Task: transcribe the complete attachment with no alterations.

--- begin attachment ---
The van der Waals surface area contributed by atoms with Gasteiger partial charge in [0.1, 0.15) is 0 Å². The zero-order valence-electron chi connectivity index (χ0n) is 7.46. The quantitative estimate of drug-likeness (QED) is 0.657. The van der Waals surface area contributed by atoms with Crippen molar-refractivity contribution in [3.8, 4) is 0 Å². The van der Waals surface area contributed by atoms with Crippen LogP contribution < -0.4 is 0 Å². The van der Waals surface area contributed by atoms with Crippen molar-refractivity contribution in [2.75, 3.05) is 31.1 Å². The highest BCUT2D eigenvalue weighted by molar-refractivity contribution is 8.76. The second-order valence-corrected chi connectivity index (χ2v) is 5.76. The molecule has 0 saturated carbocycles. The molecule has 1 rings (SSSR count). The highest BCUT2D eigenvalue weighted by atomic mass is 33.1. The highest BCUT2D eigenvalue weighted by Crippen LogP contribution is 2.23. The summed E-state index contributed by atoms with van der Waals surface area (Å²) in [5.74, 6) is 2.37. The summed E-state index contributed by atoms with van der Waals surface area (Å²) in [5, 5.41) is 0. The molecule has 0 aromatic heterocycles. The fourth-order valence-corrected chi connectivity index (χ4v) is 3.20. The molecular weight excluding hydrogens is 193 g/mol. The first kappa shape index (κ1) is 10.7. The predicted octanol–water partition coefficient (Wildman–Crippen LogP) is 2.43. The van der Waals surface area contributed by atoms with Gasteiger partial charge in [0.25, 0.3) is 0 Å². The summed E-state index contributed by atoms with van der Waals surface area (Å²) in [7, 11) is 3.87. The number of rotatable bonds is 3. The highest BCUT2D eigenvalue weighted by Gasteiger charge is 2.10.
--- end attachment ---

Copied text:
The van der Waals surface area contributed by atoms with Gasteiger partial charge in [0.1, 0.15) is 0 Å². The zero-order valence-electron chi connectivity index (χ0n) is 7.46. The quantitative estimate of drug-likeness (QED) is 0.657. The van der Waals surface area contributed by atoms with Crippen molar-refractivity contribution in [3.8, 4) is 0 Å². The van der Waals surface area contributed by atoms with Crippen LogP contribution < -0.4 is 0 Å². The van der Waals surface area contributed by atoms with Crippen molar-refractivity contribution in [2.75, 3.05) is 31.1 Å². The highest BCUT2D eigenvalue weighted by molar-refractivity contribution is 8.76. The second-order valence-corrected chi connectivity index (χ2v) is 5.76. The molecule has 0 saturated carbocycles. The molecule has 1 rings (SSSR count). The highest BCUT2D eigenvalue weighted by atomic mass is 33.1. The highest BCUT2D eigenvalue weighted by Crippen LogP contribution is 2.23. The summed E-state index contributed by atoms with van der Waals surface area (Å²) in [5.74, 6) is 2.37. The summed E-state index contributed by atoms with van der Waals surface area (Å²) in [5, 5.41) is 0. The molecule has 0 aromatic heterocycles. The fourth-order valence-corrected chi connectivity index (χ4v) is 3.20. The molecular weight excluding hydrogens is 193 g/mol. The first kappa shape index (κ1) is 10.7. The predicted octanol–water partition coefficient (Wildman–Crippen LogP) is 2.43. The van der Waals surface area contributed by atoms with Gasteiger partial charge in [0.25, 0.3) is 0 Å². The summed E-state index contributed by atoms with van der Waals surface area (Å²) in [7, 11) is 3.87. The number of rotatable bonds is 3. The highest BCUT2D eigenvalue weighted by Gasteiger charge is 2.10.